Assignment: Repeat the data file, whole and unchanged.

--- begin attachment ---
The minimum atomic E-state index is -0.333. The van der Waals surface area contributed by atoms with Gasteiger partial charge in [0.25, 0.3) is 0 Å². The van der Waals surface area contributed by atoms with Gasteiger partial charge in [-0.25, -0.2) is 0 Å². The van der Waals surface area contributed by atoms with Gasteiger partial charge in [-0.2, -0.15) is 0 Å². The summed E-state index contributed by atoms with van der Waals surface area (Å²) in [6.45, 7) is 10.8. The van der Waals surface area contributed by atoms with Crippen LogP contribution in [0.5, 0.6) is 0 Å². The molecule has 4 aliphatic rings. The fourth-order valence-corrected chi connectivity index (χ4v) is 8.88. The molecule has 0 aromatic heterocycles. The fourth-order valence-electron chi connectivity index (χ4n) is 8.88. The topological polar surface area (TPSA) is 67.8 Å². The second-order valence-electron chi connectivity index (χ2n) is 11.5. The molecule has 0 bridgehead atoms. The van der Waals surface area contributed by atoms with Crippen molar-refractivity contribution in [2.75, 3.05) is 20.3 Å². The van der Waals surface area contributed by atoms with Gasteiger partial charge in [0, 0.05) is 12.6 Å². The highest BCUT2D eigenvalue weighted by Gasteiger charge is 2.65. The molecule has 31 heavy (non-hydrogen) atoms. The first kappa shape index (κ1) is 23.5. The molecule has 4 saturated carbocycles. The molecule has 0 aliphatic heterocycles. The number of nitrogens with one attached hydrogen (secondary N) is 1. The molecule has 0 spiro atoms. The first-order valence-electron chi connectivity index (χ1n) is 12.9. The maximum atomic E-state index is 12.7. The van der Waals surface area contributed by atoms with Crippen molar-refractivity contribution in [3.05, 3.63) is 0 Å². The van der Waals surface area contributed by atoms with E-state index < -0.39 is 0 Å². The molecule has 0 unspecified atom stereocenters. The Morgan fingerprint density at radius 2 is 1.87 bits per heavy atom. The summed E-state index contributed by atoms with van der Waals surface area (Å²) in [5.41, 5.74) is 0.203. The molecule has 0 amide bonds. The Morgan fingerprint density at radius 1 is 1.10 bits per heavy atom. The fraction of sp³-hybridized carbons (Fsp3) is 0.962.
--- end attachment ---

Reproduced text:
The minimum atomic E-state index is -0.333. The van der Waals surface area contributed by atoms with Gasteiger partial charge in [0.25, 0.3) is 0 Å². The van der Waals surface area contributed by atoms with Gasteiger partial charge in [-0.25, -0.2) is 0 Å². The van der Waals surface area contributed by atoms with Gasteiger partial charge in [-0.2, -0.15) is 0 Å². The summed E-state index contributed by atoms with van der Waals surface area (Å²) in [6.45, 7) is 10.8. The van der Waals surface area contributed by atoms with Crippen LogP contribution in [0.5, 0.6) is 0 Å². The molecule has 4 aliphatic rings. The fourth-order valence-corrected chi connectivity index (χ4v) is 8.88. The molecule has 0 aromatic heterocycles. The fourth-order valence-electron chi connectivity index (χ4n) is 8.88. The topological polar surface area (TPSA) is 67.8 Å². The second-order valence-electron chi connectivity index (χ2n) is 11.5. The molecule has 0 bridgehead atoms. The van der Waals surface area contributed by atoms with Crippen molar-refractivity contribution in [2.75, 3.05) is 20.3 Å². The van der Waals surface area contributed by atoms with Gasteiger partial charge in [0, 0.05) is 12.6 Å². The highest BCUT2D eigenvalue weighted by Gasteiger charge is 2.65. The molecule has 31 heavy (non-hydrogen) atoms. The first kappa shape index (κ1) is 23.5. The molecule has 4 saturated carbocycles. The molecule has 0 aliphatic heterocycles. The number of nitrogens with one attached hydrogen (secondary N) is 1. The molecule has 0 spiro atoms. The first-order valence-electron chi connectivity index (χ1n) is 12.9. The maximum atomic E-state index is 12.7. The van der Waals surface area contributed by atoms with Crippen molar-refractivity contribution in [3.05, 3.63) is 0 Å². The van der Waals surface area contributed by atoms with E-state index < -0.39 is 0 Å². The molecule has 0 unspecified atom stereocenters. The Morgan fingerprint density at radius 2 is 1.87 bits per heavy atom. The summed E-state index contributed by atoms with van der Waals surface area (Å²) in [5.41, 5.74) is 0.203. The molecule has 0 amide bonds. The Morgan fingerprint density at radius 1 is 1.10 bits per heavy atom. The fraction of sp³-hybridized carbons (Fsp3) is 0.962.